What is the probability that “The Detroit Tigers win today’s game” (which has not yet been played)? The truth of the proposition (in quotes) is not known and is therefore uncertain. Enter probability.
Some will used words to express their answer (“Pretty likely”, “They don’t have a chance”, “No way they can lose”), others will provide rough quantification (“90%”, “3 to 1 against”), while still more will provide serious quantification (“$50 bucks says they win”). Finally, some will not answer at all (“I have no idea”, “I hate baseball”).
Which of these is the right answer? Assuming nobody is fibbing, they all are. (The frequentist response is given below.) Each reply is subjective because each is conditional of a set of premises supplied by each individual, premises which may or may not be articulated.
For example, “Pretty likely, given that they won their last three and the Astros (their opponent) are dead last.” Another thinks, “They don’t have a chance because I suspect Justin Verlander (Tigers’ starting pitcher) is injured.” But when you ask the man who was willing to bet $50 why, he might say, “I don’t know. It feels like the right amount.” Or he might say, “I always bet $50 on the team I think has the best chance” which again fails to provide a list of premises why he thinks the Tigers have the best chance.
This kind of situation is what people have in mind when they think of subjective probability. Answers can range from no probability at all (“I hate baseball”), to vague but real probabilities (“Pretty likely”), to actual quantifications (“3 to 1 against”, “$50 to win”). All depend on individual premises which we may or may not be able to elicit. This includes those situations where the person doesn’t want to or has no answer. For example, you might be asked, “åº•ç‰¹å¾‹è€è™ŽéšŠå¥ªå† çš„æ¦‚çŽ‡ä»Šå¤©çš„æ¯”è³½æ˜¯ä»€éº¼”? If you don’t speak Mandarin and haven’t any idea of the context the best answer is, “I have no idea what you’re talking about.” (Real speakers of Mandarin will say the same thing of this translation.) That is, there is no probability for you.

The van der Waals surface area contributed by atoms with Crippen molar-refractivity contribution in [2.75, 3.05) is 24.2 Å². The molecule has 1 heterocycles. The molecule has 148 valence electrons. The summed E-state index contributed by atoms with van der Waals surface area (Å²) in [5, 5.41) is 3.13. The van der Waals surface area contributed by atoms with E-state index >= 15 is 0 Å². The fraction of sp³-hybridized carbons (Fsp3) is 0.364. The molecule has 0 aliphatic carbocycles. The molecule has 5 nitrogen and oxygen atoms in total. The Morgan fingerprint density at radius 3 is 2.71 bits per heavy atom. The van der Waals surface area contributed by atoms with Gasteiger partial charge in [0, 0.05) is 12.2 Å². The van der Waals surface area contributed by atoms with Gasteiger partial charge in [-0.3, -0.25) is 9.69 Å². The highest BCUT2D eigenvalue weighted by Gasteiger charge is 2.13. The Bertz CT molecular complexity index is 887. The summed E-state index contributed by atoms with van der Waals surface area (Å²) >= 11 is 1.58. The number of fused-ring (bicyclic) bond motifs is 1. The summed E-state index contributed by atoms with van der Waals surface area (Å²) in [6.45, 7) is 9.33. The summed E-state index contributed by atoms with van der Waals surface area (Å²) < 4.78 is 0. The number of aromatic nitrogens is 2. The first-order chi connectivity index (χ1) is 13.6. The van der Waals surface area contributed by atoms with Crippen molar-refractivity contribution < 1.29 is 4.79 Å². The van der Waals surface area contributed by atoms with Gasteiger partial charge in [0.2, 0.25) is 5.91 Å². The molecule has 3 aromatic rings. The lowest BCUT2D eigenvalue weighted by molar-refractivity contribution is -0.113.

It is never an answer to say, “‘The event will either happen or it won’t’ therefore, the probability is 50%”. That number can never be deduced from a tautology. That is, it is always (as in always) true “The event will either happen or it won’t” for any event, which is what makes it a tautology, and that adding a tautology to a list of premises cannot change the truth or probability of a proposition. Any number of tautologies may be added, not just one. For example, “At today’s game it will either rain or it’ll stay dry, Verlander will either pitch well or he won’t, so the Tigers will lose or they will win.” There is no content in that phrase except that the Tigers will play (and Verlander will be the pitcher).